Be Ready When the Shaking Starts

October 9, 2018
by Lindsay Barker

Be Ready When the Shaking Starts

This article originally appeared in the October edition of Seascape

October 18, 2018 is the Great California ShakeOut, an opportunity for all Californians to practice earthquake safety actions. Most Californians know that in an earthquake, they should Drop, Cover and Hold On. Drop to the ground, take cover under a table, and hold on to the leg of the table until the shaking stops. But what happens after the shaking? There is no advance warning for earthquakes. Californians must prepare before the shaking starts. Just like a wildfire or hurricane, your level of personal and neighborhood preparedness will contribute to your safety and quality of life in the days that follow.

Building a household disaster kit is the first step. Make it easy and inexpensive. Create a family scavenger hunt to gather items for your kit. Manage costs by buying an extra gallon of water, canned food, or package of batteries each time you go to the grocery store. Here are some basic items to include in your kit. When you’re finished, put the items in an old suitcase or backpack. Then be sure to check your kit and change any expired items at least twice a year. For more disaster kit information, visit smgov.net/OEM.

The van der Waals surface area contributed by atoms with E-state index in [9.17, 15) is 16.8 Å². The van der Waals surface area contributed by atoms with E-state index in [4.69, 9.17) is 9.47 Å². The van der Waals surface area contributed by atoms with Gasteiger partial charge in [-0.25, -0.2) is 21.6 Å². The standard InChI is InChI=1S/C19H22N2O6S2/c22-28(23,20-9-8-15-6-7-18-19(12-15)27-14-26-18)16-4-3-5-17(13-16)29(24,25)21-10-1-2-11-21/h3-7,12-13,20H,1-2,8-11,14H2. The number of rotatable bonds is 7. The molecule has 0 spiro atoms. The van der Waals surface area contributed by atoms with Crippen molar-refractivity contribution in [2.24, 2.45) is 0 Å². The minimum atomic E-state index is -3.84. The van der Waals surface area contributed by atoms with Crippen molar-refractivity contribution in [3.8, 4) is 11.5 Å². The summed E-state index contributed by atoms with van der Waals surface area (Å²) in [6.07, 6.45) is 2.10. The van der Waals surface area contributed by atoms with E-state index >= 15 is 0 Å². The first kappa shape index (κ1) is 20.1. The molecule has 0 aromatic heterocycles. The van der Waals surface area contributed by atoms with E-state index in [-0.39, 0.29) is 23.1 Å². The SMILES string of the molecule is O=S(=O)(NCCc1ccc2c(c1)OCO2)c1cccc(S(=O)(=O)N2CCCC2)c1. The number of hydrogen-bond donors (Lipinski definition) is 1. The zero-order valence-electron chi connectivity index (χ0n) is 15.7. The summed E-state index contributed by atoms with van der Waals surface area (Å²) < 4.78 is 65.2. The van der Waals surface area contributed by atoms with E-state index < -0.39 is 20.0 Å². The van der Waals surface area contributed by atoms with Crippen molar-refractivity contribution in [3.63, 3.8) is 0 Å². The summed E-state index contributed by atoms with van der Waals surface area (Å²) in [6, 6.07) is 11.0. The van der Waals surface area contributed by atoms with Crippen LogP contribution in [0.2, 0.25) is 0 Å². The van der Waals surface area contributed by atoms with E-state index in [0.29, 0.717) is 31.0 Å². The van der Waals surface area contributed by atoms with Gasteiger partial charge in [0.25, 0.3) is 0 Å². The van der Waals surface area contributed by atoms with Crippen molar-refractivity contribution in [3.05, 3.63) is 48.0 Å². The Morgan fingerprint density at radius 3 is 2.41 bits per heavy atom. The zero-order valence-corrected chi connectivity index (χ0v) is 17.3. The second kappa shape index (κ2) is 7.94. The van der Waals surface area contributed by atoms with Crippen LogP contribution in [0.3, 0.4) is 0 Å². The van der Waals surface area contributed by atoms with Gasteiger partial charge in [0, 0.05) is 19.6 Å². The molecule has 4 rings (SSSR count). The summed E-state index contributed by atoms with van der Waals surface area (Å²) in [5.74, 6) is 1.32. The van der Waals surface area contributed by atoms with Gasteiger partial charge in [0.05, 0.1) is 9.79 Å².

DIY DISASTER PREPAREDNESS KIT

• 1 gallon of water per person/pet for drinking and household needs

• Non-perishable food that your family will want to eat

• First aid kit to handle minor cuts, sprains and other injuries

• Battery-powered flashlight and radio and the batteries to power them

• Cash in small bills to use if credit card machines and ATMs don’t work

• Bedding, clothing and toiletries to keep you comfortable if you have to spend the night in a shelter or at a friend’s home

• Copies of your ID, passport and insurance cards

• A list of medication prescriptions and medical equipment information

• A list of important contact information including an out-of-state emergency contact

• Any special items for your household members, such as an extra pair of glasses, pet supplies, toys for children, hearing aid batteries, diapers and formula

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